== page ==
CBT: Disease versus illness behavior

William Goldberg, Roman Jaeschke


Goldberg WM. An Internist’ Journey with Behavioural Medicine. Can J Gen Int Med. 2016;10(4):6-9. doi:10.22374/cjgim.v10i4.84.

For part 1 of this interview, click here. For part 2 of this interview, click here.

This transcript has been edited for clarity and expanded.

Roman Jaeschke, MD, MSc: Dr Goldberg, if you were starting again, how would you deal with these chronic pains for which there is no clearly identifiable organic reason?

William Goldberg, MD, DSc: I would start with the basis of our work, and other people did this work, I’m sure. I think we had one of the better multidisciplinary teams that got together. And I think that the field consultant was a clue.

What I would do to start with would be another good study somewhere. I think no money has been spent on this, and that’s the one thing I found: general research money never went into this. I would start off by repeating a lot of the studies we did. We did 2 studies on chronic chest pain, chronic back pain, and the use of field consultants. And I would see if this can be verified. In our study that we had published in the American Journal of Medicine as a supplement on the chronic fatigue syndrome, I think we had a 70% success rate with patients being able to return to work. And secondly, the study with the field consultant and chronic back pain. So I think some recognition of that work should be carried out.

Roman Jaeschke: I would think it’s done by insurance companies, who may be primarily interested. They didn’t pick it up?

William Goldberg: They picked it up very much so. In fact, when our unit unfortunately had to be dissolved, the members of our unit went in and of course did work privately. And that’s how we got our first patients: from insurance companies, from lawyers, and from industry, because we could convince them that economically it was better to get somebody back to work than to have them disabled.

We also convinced the patients that—Nobody wants medical insurance. No patient wants to be disabled. That’s the biggest mistake in the world. Everybody wants to live a normal, happy life, but they’re never shown the way.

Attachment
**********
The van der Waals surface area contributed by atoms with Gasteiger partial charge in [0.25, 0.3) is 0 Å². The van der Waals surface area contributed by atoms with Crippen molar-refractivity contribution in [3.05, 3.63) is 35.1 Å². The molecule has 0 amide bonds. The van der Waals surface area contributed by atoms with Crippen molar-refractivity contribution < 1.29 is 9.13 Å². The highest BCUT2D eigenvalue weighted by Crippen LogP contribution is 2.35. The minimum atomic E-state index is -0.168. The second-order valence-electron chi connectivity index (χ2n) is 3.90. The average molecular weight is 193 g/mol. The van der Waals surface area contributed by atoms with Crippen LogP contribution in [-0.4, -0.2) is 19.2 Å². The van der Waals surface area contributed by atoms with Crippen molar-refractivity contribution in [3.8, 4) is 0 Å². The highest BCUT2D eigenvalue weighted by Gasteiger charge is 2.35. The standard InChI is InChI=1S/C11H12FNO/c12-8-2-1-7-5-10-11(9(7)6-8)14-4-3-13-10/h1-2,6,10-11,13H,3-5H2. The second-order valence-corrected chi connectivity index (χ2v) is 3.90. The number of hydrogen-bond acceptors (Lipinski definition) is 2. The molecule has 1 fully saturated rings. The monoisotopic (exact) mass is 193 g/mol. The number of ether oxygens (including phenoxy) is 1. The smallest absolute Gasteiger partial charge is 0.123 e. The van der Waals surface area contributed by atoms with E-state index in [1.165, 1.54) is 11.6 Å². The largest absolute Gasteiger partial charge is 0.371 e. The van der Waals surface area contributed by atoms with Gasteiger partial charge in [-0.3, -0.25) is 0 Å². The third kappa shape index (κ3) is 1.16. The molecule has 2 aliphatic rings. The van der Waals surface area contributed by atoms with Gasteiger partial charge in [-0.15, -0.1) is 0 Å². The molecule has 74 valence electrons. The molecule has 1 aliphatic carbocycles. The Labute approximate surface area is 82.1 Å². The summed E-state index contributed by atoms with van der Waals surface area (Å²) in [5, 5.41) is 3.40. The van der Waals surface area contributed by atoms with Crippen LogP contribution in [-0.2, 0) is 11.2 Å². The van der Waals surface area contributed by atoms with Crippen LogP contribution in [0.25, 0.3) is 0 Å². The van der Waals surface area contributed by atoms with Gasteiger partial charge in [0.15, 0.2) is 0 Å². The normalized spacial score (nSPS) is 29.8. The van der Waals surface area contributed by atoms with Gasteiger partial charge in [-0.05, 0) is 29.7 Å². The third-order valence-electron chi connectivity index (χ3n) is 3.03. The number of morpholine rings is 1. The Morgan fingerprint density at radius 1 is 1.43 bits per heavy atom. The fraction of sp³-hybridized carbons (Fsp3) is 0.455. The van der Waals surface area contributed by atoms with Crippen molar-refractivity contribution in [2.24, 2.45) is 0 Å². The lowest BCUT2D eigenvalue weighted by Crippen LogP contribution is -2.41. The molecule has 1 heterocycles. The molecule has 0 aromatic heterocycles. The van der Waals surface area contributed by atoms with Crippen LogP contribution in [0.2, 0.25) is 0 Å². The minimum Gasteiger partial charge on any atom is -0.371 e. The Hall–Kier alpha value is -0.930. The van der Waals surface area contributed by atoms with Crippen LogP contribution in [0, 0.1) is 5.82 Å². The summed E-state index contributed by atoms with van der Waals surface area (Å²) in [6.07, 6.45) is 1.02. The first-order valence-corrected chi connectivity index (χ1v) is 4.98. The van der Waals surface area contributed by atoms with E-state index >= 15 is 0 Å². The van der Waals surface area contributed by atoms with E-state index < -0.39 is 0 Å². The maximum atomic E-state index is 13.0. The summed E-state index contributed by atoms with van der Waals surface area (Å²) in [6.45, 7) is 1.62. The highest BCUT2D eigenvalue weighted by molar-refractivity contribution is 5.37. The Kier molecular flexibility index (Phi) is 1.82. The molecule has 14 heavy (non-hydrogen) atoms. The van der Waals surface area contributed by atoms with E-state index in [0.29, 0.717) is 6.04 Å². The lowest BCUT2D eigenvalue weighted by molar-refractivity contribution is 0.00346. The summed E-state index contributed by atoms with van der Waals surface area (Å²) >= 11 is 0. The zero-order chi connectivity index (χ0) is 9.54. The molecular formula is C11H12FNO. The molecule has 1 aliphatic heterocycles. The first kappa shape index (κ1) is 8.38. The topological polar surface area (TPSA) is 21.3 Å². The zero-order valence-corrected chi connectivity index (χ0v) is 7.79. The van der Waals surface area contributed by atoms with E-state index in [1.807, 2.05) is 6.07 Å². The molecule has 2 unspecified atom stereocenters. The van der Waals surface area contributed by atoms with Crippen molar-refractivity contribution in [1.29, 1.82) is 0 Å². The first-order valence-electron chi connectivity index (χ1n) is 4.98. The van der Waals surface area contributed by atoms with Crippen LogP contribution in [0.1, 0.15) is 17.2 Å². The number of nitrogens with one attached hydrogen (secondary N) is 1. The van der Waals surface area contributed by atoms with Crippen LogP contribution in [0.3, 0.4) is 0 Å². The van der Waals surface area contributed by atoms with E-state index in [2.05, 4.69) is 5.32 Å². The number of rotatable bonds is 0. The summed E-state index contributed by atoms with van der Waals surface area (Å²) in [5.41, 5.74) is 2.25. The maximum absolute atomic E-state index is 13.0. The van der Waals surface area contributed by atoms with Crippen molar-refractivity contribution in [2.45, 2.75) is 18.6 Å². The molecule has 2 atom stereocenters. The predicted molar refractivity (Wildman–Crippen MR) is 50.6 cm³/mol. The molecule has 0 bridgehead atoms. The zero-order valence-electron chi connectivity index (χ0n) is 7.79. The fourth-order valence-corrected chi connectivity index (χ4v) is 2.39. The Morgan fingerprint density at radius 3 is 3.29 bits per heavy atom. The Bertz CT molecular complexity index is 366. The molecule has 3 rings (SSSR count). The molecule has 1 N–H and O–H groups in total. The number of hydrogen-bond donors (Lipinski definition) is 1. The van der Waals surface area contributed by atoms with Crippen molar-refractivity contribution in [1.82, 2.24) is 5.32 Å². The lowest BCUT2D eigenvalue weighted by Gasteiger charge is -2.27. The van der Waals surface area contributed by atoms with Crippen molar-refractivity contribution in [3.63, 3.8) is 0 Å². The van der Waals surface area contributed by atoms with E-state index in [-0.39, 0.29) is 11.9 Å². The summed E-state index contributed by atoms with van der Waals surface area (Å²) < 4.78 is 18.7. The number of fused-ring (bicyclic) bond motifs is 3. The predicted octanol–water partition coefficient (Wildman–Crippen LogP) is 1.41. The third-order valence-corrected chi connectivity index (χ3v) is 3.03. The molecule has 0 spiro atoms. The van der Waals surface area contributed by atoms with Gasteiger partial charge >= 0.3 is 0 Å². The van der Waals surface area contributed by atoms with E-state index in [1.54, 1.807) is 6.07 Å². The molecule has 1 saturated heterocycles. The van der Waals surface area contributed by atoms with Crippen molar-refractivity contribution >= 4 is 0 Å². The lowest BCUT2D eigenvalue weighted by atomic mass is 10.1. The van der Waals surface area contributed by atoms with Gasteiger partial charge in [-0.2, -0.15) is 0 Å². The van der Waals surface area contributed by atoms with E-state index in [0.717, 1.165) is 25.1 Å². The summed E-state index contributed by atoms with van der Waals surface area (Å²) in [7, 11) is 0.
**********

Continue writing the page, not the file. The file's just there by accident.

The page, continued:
Roman Jaeschke: Maybe the last question. You started practicing medicine 70 years ago?

William Goldberg: No, I graduated 70 years ago.

Roman Jaeschke: Right. It’s close. Any reflection on what’s changed over the 7 decades?

William Goldberg: The technical and the procedural things have changed tremendously. I mean, the open heart surgery and the valves…

I might add the antibiotics have not been that successful. I worked with a chap from the University of Western Ontario who predicted that you couldn’t fool the Staphylococcus species and think that penicillin would cure it, that they were too smart. And he was so prophetic in what he was saying. All the bugs are too smart.

All the high tech has changed. What has not changed, in my humble opinion, in all the years I’ve been here is 2 things. One is that people do not handle the behavioral aspects; I hate to use the term mental health—it’s really behavior that’s unpleasant and uncomfortable. I think some of the old-timers were rather good in convincing patients to get better, and I think they got more into the high tech now [and forgot about some basics]. So that hasn’t changed.

The second thing that hasn’t changed is the way we deliver medicine. We deliver tremendously well at the tertiary level. We don’t at the primary care level because that to me is behaving just like we did 50 years ago: little groups of doctors running around, people going to emergency unnecessarily, and no chronic care beds. And that’s exactly the same problem that we had 40 years ago.

Roman Jaeschke: Little reassuring but at least we haven’t caused it. I hope our listeners will find it as fascinating as I did.